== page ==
305.773.3999 | EMAIL | CLIENT LOGIN

Why Should You Consider Adopting A Senior Pet?

Senior Great Dane

So, you’ve finally decided to adopt a pet. You’ve been looking for months and months, made the Pinterest board, and chosen what color collar they’ll wear (baby blue, of course!). Finally, you’ve gone with the ethical pathway of adoption and have come to a stop at a significant crossroads.

Do you adopt a senior pet or a younger one?

When making this decision, it’s essential to evaluate a series of factors, starting with your expectations of behavior, maturity level, and skill set that you want the pet to hold. Not only that, but your current environment at home, as well as work-life, can come into play, as senior pets are more likely to be more financially and time-demanding.

Why Should You Consider Adopting A Senior Pet?


Why Should Families With Young Children Consider A Senior Pet?

Although the urge to adopt a fluffy and energetic puppy or a pouncing kitten seems the way to go when starting a new family, a senior pet may be the best idea for you and your tiny humans, and here’s why:

Time is not-of-the-essence: Children in their younger years demand much time in the early stages of their lives. Between waking up and feeding during the night, changing their diapers, and soothing them, your schedule may also be stretched on time to train a puppy. A senior pet allows you and your new family to have the happiness that a pet brings into a home, with half of the work and time required to train a young pet. Also, senior pets tend to be more mellow.

Exhaustion factor: Do you have the energy for both young children and a new pet? There’s no shame in admitting that having a baby or a toddler can be exhausting at times. Time and energy requirements to look after young children are heavy but similar to adopting a puppy or a kitten. With the need for emotional and physical connection in both baby and pet, your energy may end up burning the wick at both ends. In comparison, senior pets are better set for new families, with many enjoying a snuggle under the sun over a sprint down the street.

Although young families are a fitting match for senior pets, any person, young or old, should consider adopting an older pet. Despite having fewer years to spend with you, older pets are still equally capable of love and companionship as their younger counterparts and offer large hearts with much love to give.

What’s the Difference Between a Senior Pet and a Puppy?

Like people, pets mature throughout different stages of their lifecycle. Physical differences aren’t the only change between a kitten/puppy and a cat/dog; there are also significant differences in emotional maturing, pet activity levels, and skillsets. It’s essential to consider these when choosing your new furry friend because your ability to mentally and financially prepare for both types of pets can come into play.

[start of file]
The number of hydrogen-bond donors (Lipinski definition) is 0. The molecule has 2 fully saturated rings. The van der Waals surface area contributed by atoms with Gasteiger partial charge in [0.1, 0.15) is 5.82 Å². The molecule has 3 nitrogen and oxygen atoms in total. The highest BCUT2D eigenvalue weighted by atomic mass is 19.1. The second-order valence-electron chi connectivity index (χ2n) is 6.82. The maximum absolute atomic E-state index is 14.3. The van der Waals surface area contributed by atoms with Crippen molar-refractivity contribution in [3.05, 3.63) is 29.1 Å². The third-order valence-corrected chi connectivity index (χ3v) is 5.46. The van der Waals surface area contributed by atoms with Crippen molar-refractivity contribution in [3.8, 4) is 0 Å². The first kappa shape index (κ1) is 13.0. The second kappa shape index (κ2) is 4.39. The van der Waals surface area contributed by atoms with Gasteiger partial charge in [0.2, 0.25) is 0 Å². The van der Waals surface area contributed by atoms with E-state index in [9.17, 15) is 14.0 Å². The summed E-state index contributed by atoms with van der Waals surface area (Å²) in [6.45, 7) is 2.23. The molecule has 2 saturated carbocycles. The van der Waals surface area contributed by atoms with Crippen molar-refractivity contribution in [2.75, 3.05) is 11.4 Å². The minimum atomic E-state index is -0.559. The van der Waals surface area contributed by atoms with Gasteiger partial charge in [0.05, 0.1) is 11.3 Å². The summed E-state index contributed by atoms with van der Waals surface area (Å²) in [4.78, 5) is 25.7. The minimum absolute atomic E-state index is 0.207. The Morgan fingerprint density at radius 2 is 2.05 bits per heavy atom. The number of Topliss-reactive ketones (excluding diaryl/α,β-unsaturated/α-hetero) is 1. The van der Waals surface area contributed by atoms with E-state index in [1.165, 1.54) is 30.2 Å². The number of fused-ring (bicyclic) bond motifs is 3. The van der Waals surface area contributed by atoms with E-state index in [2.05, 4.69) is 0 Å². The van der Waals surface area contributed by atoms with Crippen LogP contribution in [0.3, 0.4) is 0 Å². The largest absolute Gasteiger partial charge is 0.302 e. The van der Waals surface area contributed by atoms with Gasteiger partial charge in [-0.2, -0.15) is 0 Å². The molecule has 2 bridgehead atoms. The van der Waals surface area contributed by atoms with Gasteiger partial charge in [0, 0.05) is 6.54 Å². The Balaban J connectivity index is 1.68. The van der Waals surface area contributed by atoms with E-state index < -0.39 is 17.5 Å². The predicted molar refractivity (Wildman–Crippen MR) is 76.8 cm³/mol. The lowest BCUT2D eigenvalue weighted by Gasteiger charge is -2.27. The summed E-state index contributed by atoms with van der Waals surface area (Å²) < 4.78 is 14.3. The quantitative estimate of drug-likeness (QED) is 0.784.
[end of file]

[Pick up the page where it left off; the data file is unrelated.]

So, what’s the difference between a senior pet and a younger pet?

Senior Bichon Frise wagging it's tail at the camera.
Mambo, the senior, Bichon Frise, waiting for a treat after his dog walk.

Tricks and training: unlike puppies, senior dogs are often more in tune to common commands from humans due to their previous experience in the world. Unlike young pets, older pets’ muscle memory also comes into play, associating sets of words with behaviors, actions, and treats. If you’re tight on time or money, getting a young pet may not be your option, as developing skill sets and training can be heavy on both accounts.

Pet Hobbies: Young pets are often full of energy in contrast to their older counterparts. Running around, playing fetch, and ripping up shoes, toys and pillows can often be a young pet’s favorite pastime. Unlike them, older pets are faced with the resistance of time on their bodies and opt for activities like light walks, sunbathing, and snuggles with their families.

Emotional Responses: With older pets, less time and supervision are needed in raising them. Differences in responses to external stimuli, like the mailman and lightning and thunder, can be vastly different from a senior pet to a young one. This is often due to limited experience in the world and training. In younger pets, emotional responses to external stimuli can be as small as whimpering or into more substantial issues such as destructive behaviors, barking, negative bathroom habits, and aggressive behaviors.

When making the final decision, it’s essential to reflect on what’s suitable for you and your family. Allow yourself time to plan and evaluate your situation and get information on expected behaviors and actions of the pet that’s being considered your new family member. For example, you might find that that senior pet that’s been giving you the adopt-me eyes at every visit is the one for you.

Here’s a list of just a few local rescues who have senior pets ready to go to their forever home!

Learn more about our Senior Pet Care or contact us directly to learn more about how we can help you with your senior pet care needs.

error: Content is protected !!